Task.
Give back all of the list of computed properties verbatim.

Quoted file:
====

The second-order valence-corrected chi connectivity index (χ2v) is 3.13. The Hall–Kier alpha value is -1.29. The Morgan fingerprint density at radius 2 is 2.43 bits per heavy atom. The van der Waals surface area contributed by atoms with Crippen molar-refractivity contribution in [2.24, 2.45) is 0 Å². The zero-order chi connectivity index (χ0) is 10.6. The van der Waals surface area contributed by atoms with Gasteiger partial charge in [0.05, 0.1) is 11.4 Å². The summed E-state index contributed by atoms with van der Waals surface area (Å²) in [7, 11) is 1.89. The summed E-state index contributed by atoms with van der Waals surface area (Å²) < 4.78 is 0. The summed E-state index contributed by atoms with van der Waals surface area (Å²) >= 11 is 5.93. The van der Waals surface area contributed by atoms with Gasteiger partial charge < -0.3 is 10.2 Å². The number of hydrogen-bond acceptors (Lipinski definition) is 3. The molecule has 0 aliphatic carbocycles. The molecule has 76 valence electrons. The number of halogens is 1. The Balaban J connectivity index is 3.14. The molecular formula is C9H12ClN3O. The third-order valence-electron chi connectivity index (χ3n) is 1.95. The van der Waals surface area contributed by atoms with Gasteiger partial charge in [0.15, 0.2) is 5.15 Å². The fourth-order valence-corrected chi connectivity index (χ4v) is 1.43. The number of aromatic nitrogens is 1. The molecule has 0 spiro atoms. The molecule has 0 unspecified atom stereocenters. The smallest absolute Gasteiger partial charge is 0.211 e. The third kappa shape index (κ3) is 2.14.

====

The second-order valence-corrected chi connectivity index (χ2v) is 3.13. The Hall–Kier alpha value is -1.29. The Morgan fingerprint density at radius 2 is 2.43 bits per heavy atom. The van der Waals surface area contributed by atoms with Crippen molar-refractivity contribution in [2.24, 2.45) is 0 Å². The zero-order chi connectivity index (χ0) is 10.6. The van der Waals surface area contributed by atoms with Gasteiger partial charge in [0.05, 0.1) is 11.4 Å². The summed E-state index contributed by atoms with van der Waals surface area (Å²) in [7, 11) is 1.89. The summed E-state index contributed by atoms with van der Waals surface area (Å²) < 4.78 is 0. The summed E-state index contributed by atoms with van der Waals surface area (Å²) >= 11 is 5.93. The van der Waals surface area contributed by atoms with Gasteiger partial charge < -0.3 is 10.2 Å². The number of hydrogen-bond acceptors (Lipinski definition) is 3. The molecule has 0 aliphatic carbocycles. The molecule has 76 valence electrons. The number of halogens is 1. The Balaban J connectivity index is 3.14. The molecular formula is C9H12ClN3O. The third-order valence-electron chi connectivity index (χ3n) is 1.95. The van der Waals surface area contributed by atoms with Gasteiger partial charge in [0.15, 0.2) is 5.15 Å². The fourth-order valence-corrected chi connectivity index (χ4v) is 1.43. The number of aromatic nitrogens is 1. The molecule has 0 spiro atoms. The molecule has 0 unspecified atom stereocenters. The smallest absolute Gasteiger partial charge is 0.211 e. The third kappa shape index (κ3) is 2.14.